Wael Eskandar is an independent journalist and blogger based in Cairo. He writes for al-Ahram Online, al-Monitor, Jadaliyya and other outlets. Sheila Carapico interviewed him by e-mail about the political and media atmosphere as Egypt prepares for the May 26-27 presidential election that is expected to anoint ‘Abd al-Fattah al-Sisi, the former field marshal and defense minister, as chief executive. Al-Sisi is opposed only by Hamdin Sabbahi, head of a Nasserist grouping.

Egypt seems awash in preposterous or outlandish stories such as the prosecutorial investigation of the Vodaphone sock puppet Abla Fahita, an army scientist’s purported discovery of a cure for HIV/AIDS and the imprisonment of a farmer in Qina who named his donkey al-Sisi. Is there something in the Egyptian media-political ecology that accounts for the profusion of especially odd stuff now?

Egypt’s deep state has evolved into what I call the kufta regime, a term derived from the army’s promise to turn the AIDS virus into lamb meatballs (kufta) and feed them to the people. All the regime is doing is feeding people lies, and if people are willing to accept the most absurd claims, it becomes the duty of the regime to keep pushing the envelope as far as it will go. Absurdity permeates every aspect of Egyptian life. Very silly men have a lot of power and I think they’re enjoying it, particularly given that these gimmicks are appealing even to the educated classes here.

No one holds the security forces accountable and part of the way they operate is through a propaganda machine that focuses on the absurd.

It sort of reminds me of the experiment by the performance artist Marina Abramovic, where she stood still for six hours promising not to move while the audience interacted with her in whatever way they chose. After a while the audience became aggressive toward her and slowly escalated the aggression. As long as people accept what is being done to them, the regime escalates everything.

The bottom line, I think, is that the security services do this because they can.

The sentencing of 529 individuals to death for a single murder and the 680 additional death sentences handed down last week are no laughing matter, of course. But they also seem to defy credulity. Is there some logic behind what would seem to be a mockery of any concept of justice in the courts?

Egypt is where logic comes to die. There is no sense in sentencing over a thousand people to death. The judge is said to be acting independently, something commended by regime apologists as indicating the existence of an independent judiciary. But even if this judge really is independent, he is not part of a judiciary at all. In Egypt it’s well known that much is left to the judge’s discretion but that there are two popular modes of sentencing, by law or by phone call. Most of the politicized verdicts are handed down when the powers that be give the judge a ring.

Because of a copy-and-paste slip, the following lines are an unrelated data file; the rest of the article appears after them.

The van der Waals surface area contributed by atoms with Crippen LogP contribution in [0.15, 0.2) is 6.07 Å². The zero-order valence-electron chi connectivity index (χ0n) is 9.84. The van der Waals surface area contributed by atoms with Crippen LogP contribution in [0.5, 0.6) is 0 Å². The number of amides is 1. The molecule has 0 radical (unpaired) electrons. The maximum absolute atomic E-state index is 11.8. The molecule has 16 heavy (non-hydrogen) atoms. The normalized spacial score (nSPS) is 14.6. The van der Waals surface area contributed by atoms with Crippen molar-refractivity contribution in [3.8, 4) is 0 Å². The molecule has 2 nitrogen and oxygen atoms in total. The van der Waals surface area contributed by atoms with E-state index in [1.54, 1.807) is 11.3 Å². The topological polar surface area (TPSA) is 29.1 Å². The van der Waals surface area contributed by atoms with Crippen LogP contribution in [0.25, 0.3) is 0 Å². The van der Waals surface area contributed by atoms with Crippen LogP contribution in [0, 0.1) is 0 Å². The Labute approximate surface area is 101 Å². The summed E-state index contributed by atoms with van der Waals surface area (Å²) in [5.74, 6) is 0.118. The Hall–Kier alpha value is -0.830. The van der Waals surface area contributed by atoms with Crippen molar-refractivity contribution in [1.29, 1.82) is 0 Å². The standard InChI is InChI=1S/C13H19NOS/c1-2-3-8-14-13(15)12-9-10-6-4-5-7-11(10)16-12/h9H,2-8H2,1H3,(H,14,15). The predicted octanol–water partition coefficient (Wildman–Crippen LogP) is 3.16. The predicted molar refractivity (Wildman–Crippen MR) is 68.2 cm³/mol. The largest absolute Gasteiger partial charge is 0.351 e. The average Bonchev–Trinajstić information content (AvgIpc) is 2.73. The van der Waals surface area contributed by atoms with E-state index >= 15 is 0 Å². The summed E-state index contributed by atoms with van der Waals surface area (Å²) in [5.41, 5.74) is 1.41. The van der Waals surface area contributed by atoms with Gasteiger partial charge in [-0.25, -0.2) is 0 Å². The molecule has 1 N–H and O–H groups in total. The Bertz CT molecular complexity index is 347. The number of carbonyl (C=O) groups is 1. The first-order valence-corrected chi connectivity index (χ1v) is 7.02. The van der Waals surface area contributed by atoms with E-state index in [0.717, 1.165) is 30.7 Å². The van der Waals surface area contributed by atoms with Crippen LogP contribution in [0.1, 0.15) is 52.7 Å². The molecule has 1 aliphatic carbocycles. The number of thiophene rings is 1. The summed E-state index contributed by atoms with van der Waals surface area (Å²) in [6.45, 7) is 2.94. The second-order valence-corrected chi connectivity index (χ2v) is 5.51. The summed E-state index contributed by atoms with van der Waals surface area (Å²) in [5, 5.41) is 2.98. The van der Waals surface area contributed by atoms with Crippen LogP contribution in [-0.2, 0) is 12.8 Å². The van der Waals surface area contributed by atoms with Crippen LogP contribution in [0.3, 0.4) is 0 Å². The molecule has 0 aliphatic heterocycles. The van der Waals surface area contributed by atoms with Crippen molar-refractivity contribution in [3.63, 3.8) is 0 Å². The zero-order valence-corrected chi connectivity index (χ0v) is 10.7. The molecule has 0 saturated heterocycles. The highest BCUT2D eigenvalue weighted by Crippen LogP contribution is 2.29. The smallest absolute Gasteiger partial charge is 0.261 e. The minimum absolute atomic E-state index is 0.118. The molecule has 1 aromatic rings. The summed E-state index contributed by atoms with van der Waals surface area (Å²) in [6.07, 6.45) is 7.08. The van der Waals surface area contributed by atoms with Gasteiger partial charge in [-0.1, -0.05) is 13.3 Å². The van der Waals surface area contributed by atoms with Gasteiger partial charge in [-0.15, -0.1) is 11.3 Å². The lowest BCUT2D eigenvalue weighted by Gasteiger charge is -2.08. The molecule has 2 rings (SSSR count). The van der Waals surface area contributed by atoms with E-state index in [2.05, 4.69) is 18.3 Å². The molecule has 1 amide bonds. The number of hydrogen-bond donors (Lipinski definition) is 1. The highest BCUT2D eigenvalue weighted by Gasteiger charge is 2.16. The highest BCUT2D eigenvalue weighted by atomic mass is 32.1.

Judges are no different than the rest of Egyptian society. Their ranks are just as polarized, and just as manipulated by propaganda. Many felt extremely threatened by the Muslim Brothers during the confrontation led by Mursi. They feel that the alternative to the status quo is horrible and that they’ve escaped doom, and so they are taking out their fears on the Muslim Brothers, and revolutionaries, too. Also they’ve come to realize that the oppressive police force is their ally. There have been many ridiculous verdicts, but absurd as these acts are, we cannot describe them as death-defying, unfortunately.

You can probably cite less widely reported examples of bizarre charges and allegations against individuals or groups.

Most people who are arrested are arrested on bizarre trumped-up charges with no real evidence, as in the case of a friend, Tito, who was charged earlier with burning down the Muslim Brothers’ headquarters and is now charged with being a member of the Brothers. Nabil, another friend’s brother, was arrested randomly outside a courthouse. He was beaten during his interrogation and subjected to electric shocks. They browsed his cell phone directory and asked him about every picture and every Facebook contact in order to classify them. They beat him every time he could not classify a friend as part of one political movement or another. He was needlessly kept in prison for a few weeks. I saw the investigation report, which said that the state security officer identified Nabil as a member of the Muslim Brothers, the April 6 youth and the Revolutionary Socialists, all at the same time. It is quite bizarre, not only because it is contradictory, but also because I know he does not belong to any of these groups. One of the images they found was a diagram of the hierarchy of the Interior Ministry. This discovery caused a huge commotion. The investigators were quite unsettled and accused him of “obtaining a state secret with the goal of dissemination,” a charge that sounds very serious but that his lawyer found rather odd, given that this image is easily copied from the Ministry’s website.

Since the last elections under Mubarak in late 2010, Egyptians have gone to the polls repeatedly. What is it like to swing from blatantly rigged elections to more meaningful contests and then back to pro forma exercises?